KABUL, Afghanistan (AP) — Afghanistan's NATO-trained military is ready to take responsibility for fighting Taliban insurgents and securing key parts of the country that will be the first to transition as the U.S. begins a troop drawdown in July, the Defense Ministry said Wednesday.
Many Afghans are eager to see an American departure nearly 10 years after U.S. forces invaded to oust al-Qaida's Taliban hosts from power, and President Barack Obama is expected to announce plans later Wednesday to bring roughly 10,000 American troops home in less than a year.
But the drawdown, before a full pullout by 2014, carries enormous risks for a U.S.-allied government still beset by attacks from Taliban and other insurgents.
"There will be some battles, there will be suicide attacks, and bomb attacks," said Defense Ministry spokesman Gen. Mohammad Zahir Azimi said of the coming transition period. "But we in the Afghan forces are prepared to replace the foreign forces and I'm confident the army has enough capacity and ability."
About 100,000 U.S. troops are in the country, three times as many as when Obama took office. In a prime-time address from the White House, Obama is likely to outline a phased withdrawal that will bring 5,000 troops home this summer and an additional 5,000 by winter or spring 2012, according to a senior U.S. defense official As the U.S. drawdown nears, there's more pressure on the Afghan government to find a mediated peace with the Taliban to the nearly decade-long war.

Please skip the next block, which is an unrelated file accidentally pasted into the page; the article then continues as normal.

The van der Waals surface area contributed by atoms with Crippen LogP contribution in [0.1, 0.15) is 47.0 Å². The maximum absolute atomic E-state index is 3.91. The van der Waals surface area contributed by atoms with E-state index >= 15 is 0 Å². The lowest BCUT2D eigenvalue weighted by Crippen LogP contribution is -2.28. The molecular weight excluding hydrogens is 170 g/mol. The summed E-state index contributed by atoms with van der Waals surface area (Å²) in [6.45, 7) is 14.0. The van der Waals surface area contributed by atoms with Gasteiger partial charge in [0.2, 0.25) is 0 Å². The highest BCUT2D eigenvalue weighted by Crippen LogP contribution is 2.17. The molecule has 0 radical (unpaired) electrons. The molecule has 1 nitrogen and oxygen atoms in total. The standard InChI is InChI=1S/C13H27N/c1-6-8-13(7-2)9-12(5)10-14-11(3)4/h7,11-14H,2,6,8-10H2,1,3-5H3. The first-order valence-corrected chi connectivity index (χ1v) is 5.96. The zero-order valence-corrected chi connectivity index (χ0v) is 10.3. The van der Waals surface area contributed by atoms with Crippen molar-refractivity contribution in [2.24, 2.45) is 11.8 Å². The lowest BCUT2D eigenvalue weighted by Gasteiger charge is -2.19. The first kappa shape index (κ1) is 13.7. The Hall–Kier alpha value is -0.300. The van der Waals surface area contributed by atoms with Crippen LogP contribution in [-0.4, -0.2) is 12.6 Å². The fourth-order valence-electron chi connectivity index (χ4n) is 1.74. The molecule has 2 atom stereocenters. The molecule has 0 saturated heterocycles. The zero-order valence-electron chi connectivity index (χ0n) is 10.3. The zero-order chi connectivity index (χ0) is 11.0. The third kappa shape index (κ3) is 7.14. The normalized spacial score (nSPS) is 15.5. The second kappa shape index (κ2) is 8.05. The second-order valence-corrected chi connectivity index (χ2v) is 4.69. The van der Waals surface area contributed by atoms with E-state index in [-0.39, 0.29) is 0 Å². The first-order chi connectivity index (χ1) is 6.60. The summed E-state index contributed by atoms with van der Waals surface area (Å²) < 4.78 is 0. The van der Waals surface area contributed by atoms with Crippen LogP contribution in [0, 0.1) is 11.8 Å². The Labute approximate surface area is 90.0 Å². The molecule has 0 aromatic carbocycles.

Speaking in Kabul on Wednesday, British Foreign Secretary William Hague stressed any talks with the Taliban must be an "Afghan-led process," even as the U.S. has had contacts with Taliban emissaries as well.
"Contacts do take place," Hague said. "The United Kingdom will assist in that when it can."
Hague appeared at a news conference with the foreign minister of the United Arab Emirates, Sheik Abdullah bin Zayed Al-Nahyan. The UAE has been mentioned as a possible location to conduct negotiations with the Taliban, though Al-Nahyan declined to discuss it Wednesday.
Afghan Foreign Minister Zalmay Rasoul also cautioned against reading too much into the talks. The Taliban has said publicly there will be no negotiations until foreign troops leave Afghanistan
"Contact doesn't mean negotiation," Rasoul said.
The Afghan army will take over responsibility for securing five provincial capitals and two provinces by July 20.
Azimi said Afghan officials were confident about the transition and noted that the Taliban has been weakened and driven from bases in Kandahar, the southern city where it was born in the early 1990s, and along Afghanistan's eastern border with Pakistan.
The country's army will have 171,600 troops by October and an arsenal of NATO weapons, Azimi said.
The Taliban, however, remains a formidable enemy. It began its yearly spring offensive at the end of April.
The month that followed was the deadliest for Afghan civilians since the United Nations started tracking deaths in 2007, according to a report released earlier this month. Insurgents were to blame for the vast majority of the 368 civilians killed in May, the report said.